Sunday, 15 December 2013

Kingdom of Kutai (Kerajaan Kutai) - English Version

A Yupa with inscription in the National Museum of Indonesia in Jakarta.

An ancient yūpa of Mulawarman, king of Kutai.

A map location about the Kingdom of Kutai.

Written by : Ajisaka Lingga Bagaskara

A. Kutai Martadipura

The Indonesian historical epoch begins with a written heritage in the area of ​​Kutai. Kutai, or Dayak Kutai, is a historic region in East Kalimantan in Indonesia on Borneo and also name of Dayak people on the region with a language of the same name and their historic states. Today the name is preserved in the names of three regencies in East Kalimantan, the Kutai Kartanegara Regency, the West Kutai Regency and the East Kutai Regency. The major river of the region was and is the Mahakam River. In this place have been found a seven pieces of an inscribed stone or Yupa. Yupa is an inscribed stone monument created as a memorial sacrifice of some animals. All Yupa arranged in the form of poetry that uses Pallawa writing in Sanskrit language.
Those Yupa that founded in the Kutai didn’t had a year’s number. Therefore, the experts determine age of the Yupa by examining the forms of the letters and the language used. On the basis of the research, it is known that around the year 400 AD or the beginning of the 5th century had even established a kingdom, the Kingdom of Kutai. Until now Kutai regarded as the oldest kingdom in Indonesia.

The Kingdom of Kutai was founded by Kundunga. Judging from its name, Kundunga had not been exposed to the influence of Hinduism. Kundunga’s name is the original name of the local population. Maybe once he is a natiev chief which is very influential. Kundunga had a son named Aswawarman. When Aswawarman ascended the throne, he was crowned as the king of the way through a typical of Hindu. Coronation of the king estimated by Vratyastoma, namely the appointment of a high caste into (the nobility one). King Aswawarman referred to as Wangsakarta, mean as the founder of the kingdom, meaning, that Aswawarman is the first king of the royal family that have been cultured into Indiaan. Since Aswawarman power in Kutai, Hindu culture began to enter the royal family and the influence of culture and life style of its people.

 Aswawarman had three sons who like the sacred fire. However, the most famous son was and it was a leader was Mulawarman. In a Yupa, Mulawarman had been explained that he was a noble and leading king, who has ever given alms in the form of 20,000 cows to the brahmins in the holy land of Waprakeswara (a holy land left to worshipping Lord Shiva). This monument was created to honor the good of the brahmins King Mulawarman. Based on this information, allegedly Kutai’s kingdom was a kingdom that is quite rich and prosperous.

Mulawarman is stated to have conquered his neighbours in battle. He is also said to have increased the land of Kutai by a local ritual called Asvaredjwa. This ritual required a horse released to his land. The footsteps of the freely roaming horse were taken as evidence that this land belonged to Kutai. Mulawarman was also known for his tribute of gold to his God. The name of his kingdom is not mentioned on the inscriptions nor do any other documents in other countries relate to a kingdom at this time in this region. It is not known what became of the kingdom after these pillars had been erected. It may be possible that the name Kutai, as in Tuñjung Kute of the 1365 Javanese Majapahit poem Nāgarakṛtāgama is as ancient and reflects the original name used a thousand years earlier.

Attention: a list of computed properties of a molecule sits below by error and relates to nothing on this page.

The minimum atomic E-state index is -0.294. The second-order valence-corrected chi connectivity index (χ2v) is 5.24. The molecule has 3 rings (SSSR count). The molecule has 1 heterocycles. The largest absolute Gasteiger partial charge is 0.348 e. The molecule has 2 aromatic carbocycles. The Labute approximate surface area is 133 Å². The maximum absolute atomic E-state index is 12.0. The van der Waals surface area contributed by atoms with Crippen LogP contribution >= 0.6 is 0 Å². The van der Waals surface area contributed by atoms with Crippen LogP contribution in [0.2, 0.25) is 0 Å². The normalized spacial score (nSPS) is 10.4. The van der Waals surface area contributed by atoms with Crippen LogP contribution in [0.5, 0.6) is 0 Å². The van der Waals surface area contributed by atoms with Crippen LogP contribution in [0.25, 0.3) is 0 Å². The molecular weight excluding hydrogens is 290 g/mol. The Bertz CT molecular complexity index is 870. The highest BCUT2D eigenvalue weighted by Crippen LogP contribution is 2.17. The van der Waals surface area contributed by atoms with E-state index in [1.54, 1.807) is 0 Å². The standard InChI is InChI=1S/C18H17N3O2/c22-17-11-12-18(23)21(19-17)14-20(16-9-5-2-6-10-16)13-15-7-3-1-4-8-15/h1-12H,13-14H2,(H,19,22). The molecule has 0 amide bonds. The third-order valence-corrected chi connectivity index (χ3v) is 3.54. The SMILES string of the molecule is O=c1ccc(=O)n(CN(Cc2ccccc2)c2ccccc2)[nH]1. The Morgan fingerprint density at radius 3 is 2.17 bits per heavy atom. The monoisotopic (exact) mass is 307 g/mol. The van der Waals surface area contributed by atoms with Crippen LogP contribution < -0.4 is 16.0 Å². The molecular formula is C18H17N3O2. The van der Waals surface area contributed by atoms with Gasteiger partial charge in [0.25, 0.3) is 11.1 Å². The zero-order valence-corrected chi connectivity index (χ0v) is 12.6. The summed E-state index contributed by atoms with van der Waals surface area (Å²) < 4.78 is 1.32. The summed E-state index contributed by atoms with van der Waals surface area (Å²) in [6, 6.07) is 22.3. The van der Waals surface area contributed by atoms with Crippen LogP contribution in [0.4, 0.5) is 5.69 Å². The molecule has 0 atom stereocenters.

B. Kutai Kartanegara

Around the end of the 13th century the kingdom of Kutai Kartanegara was established in the region of Tepian Batu or Kutai Lama. The first known ruler is Aji Batara Agung Dewa Sakti, who is thought to have ruled from 1300 to 1325.[1] Aji Pangeran Sinum Panji Mendapa, who ruled 1635–1650, was able to conquer the kingdom of Kutai Martadipura and merged the two realms thus Kutai Kartanegara Ing Martadipura.

In 1667 the Dutch V.O.C. attacked Makassar on the island of Sulawesi leading to the downfall of the Bugis Kingdom of Gowa. Some of the Bugis under the leadership of Lamohang Daeng Mangkona or Pua Ado I immigrated to Kutai on neighbouring Borneo (Kalimantan) and the ruler of Kutai allowed them to settle in Kampung Melantai around the Karang Mumus River, now known as Kampung Selili. This settlement eventually developed into the modern town of Samarinda.

Islam took hold in the region since the 17th century (most of the Bugis were Muslims) and Aji Muhammad Idris, ruling 1732–1739?, was the first ruler to have an Islamic name.
After a civil war Aji Imbut, after finally becoming the ruler as Aji Muhammad Muslihuddin in 1780, moved the capital in 1782 from Pemarangan to Tepian Pandan. The name of the capital city eventually developed from Tangga Arung to its present form of Tenggarong.

In 1844 the Dutch defeated the Sultan Aji Muhammad Salehudin, forcing him into exile, and took direct control of Kutai.

The Japanese invaded the region in 1942 and acknowledged a "Kooti Kingdom", that was a subject of the Tenno. In 1945 Kutai joined, along with its neighbours, into the East Kalimantan federation.
In 1949 Kutai finally became part of the United Republic of Indonesia.
The Kutai Language

The traditional language of the region is referred to as Tanggarong Kutai Malay and is considered a local Malay language, such as Banjarese and Bukit Malay to the south, Kota Bangun Kutai Malay to the west, Berau Malay to the north and others more distant. As such Tanggarong Kutai belongs to the large Austronesian family of languages.

sources :
*An Indonesian book, "Buku "Kronik Sejarah", terbitan Yudhistira."
*Wikipedia, the free encyclopedia


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